Instead of focusing on the all the things we have gotten done in a day, why is it that we often think about the things we didn’t do or the opportunities we missed out on? FOMO, or Fear Of Missing Out, is a term first coined in 1996 by Dr. Dan Harmon. Although the term has been around for a while, I feel like it’s more at the forefront of society right now. It can really take a toll on our every day lives and greatly affect our productivity and our priorities!
To combat FOMO, we need to first understand where it comes from and how we perceive situations or opportunities around us. After we review our perceptions, I’ll go over how to combat each one so that we can manage our time, priorities and be more productive instead.
I talk about FOMO in episode 014 of the podcast and there’s some great detail and stories that may help you understand these perceptions and how to get over FOMO. A great example I use is how Steve Jobs was able to cut products from Apple and how that was the RIGHT move for the entire company.
Jobs said, “Deciding what not to do is just as important deciding what to do. It’s true for companies, and it’s true for products.” I want to take Steve’s quote a bit further and say this is true for you and your priorities as well.
Getting over FOMO means letting go of controlling everything, and focusing on the important thing.
A study found that 70% of adults in developing countries experience fear of missing out to various degrees. They found that the ability to cope with that fear directly relates to financial and social success. It’s about managing FOMO and learning how to turn it into a positive experience. The study also found that 40% of the the 70% experienced negative feelings because of FOMO. Feelings about the could-have-beens, being out of control, trapped, etc.
Accepting that you have this fear of missing out and then dealing with it accordingly is the best way to get started. Realize you actually won’t be doing the coolest thing ever at every single moment. There’s nothing wrong with a little pajama time on Friday night watching Netflix. Know that if you’re constantly going, you’ll constantly be exhausted.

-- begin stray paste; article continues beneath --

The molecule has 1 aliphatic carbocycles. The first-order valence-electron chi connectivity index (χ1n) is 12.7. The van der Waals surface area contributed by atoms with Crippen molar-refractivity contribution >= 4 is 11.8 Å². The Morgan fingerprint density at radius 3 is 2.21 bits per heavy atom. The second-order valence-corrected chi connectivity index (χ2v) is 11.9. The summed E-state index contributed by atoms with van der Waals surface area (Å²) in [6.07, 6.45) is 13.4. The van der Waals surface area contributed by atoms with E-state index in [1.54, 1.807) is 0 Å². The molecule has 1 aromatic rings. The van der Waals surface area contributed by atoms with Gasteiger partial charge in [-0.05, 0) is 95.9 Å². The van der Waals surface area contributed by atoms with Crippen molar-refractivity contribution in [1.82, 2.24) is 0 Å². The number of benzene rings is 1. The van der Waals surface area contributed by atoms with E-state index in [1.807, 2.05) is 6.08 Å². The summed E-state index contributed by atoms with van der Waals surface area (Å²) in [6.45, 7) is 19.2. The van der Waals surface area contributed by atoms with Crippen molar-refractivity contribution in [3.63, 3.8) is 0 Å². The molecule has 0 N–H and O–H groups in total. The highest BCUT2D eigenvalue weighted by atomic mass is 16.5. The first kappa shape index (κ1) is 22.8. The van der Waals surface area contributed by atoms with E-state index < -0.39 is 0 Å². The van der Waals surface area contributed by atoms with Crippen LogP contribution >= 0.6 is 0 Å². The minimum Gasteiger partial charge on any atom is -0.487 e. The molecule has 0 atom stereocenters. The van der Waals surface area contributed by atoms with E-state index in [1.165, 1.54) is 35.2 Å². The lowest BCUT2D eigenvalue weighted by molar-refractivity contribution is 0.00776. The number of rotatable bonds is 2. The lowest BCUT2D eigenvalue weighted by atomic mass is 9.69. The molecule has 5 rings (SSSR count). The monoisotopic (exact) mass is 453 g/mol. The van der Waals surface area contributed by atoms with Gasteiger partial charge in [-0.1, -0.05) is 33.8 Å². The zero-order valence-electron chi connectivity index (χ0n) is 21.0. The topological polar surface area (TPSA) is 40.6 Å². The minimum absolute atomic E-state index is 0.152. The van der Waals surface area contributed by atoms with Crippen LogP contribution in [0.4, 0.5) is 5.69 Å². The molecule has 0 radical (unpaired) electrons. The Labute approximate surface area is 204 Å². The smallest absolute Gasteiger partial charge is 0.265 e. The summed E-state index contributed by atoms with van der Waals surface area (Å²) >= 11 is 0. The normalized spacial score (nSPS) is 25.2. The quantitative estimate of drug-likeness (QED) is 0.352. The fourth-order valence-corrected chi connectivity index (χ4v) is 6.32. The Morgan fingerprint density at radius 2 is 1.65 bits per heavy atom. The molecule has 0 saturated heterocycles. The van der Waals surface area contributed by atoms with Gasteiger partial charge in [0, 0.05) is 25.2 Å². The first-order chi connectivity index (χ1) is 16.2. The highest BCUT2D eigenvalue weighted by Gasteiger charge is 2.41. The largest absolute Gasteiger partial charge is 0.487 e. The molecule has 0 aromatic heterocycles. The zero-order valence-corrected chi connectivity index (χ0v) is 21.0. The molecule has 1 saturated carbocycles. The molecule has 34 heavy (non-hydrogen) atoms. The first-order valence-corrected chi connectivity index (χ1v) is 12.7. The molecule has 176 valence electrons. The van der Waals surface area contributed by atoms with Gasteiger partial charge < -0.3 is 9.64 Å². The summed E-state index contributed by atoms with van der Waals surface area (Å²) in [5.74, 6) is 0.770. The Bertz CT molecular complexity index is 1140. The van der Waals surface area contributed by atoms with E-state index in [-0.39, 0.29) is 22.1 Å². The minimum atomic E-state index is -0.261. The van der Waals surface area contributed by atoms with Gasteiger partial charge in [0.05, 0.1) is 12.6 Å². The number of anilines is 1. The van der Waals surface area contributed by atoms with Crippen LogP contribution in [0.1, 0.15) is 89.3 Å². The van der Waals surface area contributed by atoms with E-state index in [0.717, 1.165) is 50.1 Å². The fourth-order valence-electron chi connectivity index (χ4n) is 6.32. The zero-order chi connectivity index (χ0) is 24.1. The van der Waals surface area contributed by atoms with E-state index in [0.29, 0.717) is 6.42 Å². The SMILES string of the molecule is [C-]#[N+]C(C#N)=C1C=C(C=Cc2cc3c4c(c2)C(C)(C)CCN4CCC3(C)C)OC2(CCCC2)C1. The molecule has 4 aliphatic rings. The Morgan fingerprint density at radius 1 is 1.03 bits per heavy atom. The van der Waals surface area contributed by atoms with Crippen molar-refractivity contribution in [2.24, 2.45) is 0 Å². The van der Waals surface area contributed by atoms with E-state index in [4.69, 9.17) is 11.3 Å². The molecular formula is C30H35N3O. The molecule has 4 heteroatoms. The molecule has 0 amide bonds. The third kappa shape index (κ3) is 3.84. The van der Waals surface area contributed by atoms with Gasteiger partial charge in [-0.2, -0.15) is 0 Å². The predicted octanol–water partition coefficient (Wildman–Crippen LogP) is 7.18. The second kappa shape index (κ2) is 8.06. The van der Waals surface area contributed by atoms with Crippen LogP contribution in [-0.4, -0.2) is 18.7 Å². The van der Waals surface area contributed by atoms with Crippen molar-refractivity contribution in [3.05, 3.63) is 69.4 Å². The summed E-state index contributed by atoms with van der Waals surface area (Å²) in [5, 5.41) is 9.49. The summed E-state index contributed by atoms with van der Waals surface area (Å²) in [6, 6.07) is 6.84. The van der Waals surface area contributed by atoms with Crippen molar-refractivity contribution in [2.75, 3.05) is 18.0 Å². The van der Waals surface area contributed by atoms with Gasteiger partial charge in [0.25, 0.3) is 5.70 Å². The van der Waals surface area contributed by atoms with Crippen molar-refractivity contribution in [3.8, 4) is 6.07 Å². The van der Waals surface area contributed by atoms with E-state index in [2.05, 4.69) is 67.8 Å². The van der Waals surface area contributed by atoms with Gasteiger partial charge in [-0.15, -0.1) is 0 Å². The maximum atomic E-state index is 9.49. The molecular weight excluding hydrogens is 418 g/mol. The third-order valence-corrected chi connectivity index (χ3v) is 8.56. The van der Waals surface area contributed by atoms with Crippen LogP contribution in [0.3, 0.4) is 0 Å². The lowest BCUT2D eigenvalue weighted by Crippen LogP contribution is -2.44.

Trying to keep up appearances and win an unwinnable game is too much for anyone. I bet most of the people who have those enviable lives on social media, also have a hyperactive fear of missing out. Make sure you’re consciously prioritizing meaningful things in life – like relationships – before you go after more material items and experiences.
Try turning off notifications. They are one of the things that can derail your day. Limit your screen time and focus in on the time that you have with people who are important to you. Know that in your journey to getting over FOMO and focusing on the important things in life. You are not alone! Obviously 70% of the developing world feels this too.
Lastly, ask yourself: At the end of my life, what do I want to be remembered for? Do you really want it to be the number of Instagram followers you have or the time you spend working or the size of your bank balance? The one regret many have is not having the courage to live a life true to themselves instead of the life others expected of them.
I encourage you to live the life you truly want, and not what others pressure you to do, feel, be, etc. When you use these tips to cut out the unnecessary clutter, you’re making room for priorities: important friendships, goals and your passions. With FOMO, it’s all about streamlining, time management and prioritizing so that you don’t let that fear control you!
Comment below and tell me how FOMO has affected you in your life. What can you start doing today to manage it and combat your need for joining all opportunities?